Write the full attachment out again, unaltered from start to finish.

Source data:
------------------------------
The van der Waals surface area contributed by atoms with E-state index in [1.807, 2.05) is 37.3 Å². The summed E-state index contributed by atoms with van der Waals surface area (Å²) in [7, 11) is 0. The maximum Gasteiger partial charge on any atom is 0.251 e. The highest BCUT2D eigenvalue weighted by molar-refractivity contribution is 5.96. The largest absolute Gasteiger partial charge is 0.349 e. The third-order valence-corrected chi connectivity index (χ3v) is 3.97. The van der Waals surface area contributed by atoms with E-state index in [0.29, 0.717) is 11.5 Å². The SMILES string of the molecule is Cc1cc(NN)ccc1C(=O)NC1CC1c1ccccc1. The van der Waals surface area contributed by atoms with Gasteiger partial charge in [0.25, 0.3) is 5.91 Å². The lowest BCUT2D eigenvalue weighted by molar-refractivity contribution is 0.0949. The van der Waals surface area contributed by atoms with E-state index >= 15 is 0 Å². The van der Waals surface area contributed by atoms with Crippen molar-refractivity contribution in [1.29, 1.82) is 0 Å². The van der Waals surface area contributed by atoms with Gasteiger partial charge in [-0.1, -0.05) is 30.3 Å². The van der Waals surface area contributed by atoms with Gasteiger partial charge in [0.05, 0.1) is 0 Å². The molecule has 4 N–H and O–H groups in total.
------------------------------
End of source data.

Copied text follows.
The van der Waals surface area contributed by atoms with E-state index in [1.807, 2.05) is 37.3 Å². The summed E-state index contributed by atoms with van der Waals surface area (Å²) in [7, 11) is 0. The maximum Gasteiger partial charge on any atom is 0.251 e. The highest BCUT2D eigenvalue weighted by molar-refractivity contribution is 5.96. The largest absolute Gasteiger partial charge is 0.349 e. The third-order valence-corrected chi connectivity index (χ3v) is 3.97. The van der Waals surface area contributed by atoms with E-state index in [0.29, 0.717) is 11.5 Å². The SMILES string of the molecule is Cc1cc(NN)ccc1C(=O)NC1CC1c1ccccc1. The van der Waals surface area contributed by atoms with Gasteiger partial charge in [0.25, 0.3) is 5.91 Å². The lowest BCUT2D eigenvalue weighted by molar-refractivity contribution is 0.0949. The van der Waals surface area contributed by atoms with E-state index >= 15 is 0 Å². The van der Waals surface area contributed by atoms with Crippen molar-refractivity contribution in [1.29, 1.82) is 0 Å². The van der Waals surface area contributed by atoms with Gasteiger partial charge in [-0.1, -0.05) is 30.3 Å². The van der Waals surface area contributed by atoms with Gasteiger partial charge in [0.05, 0.1) is 0 Å². The molecule has 4 N–H and O–H groups in total.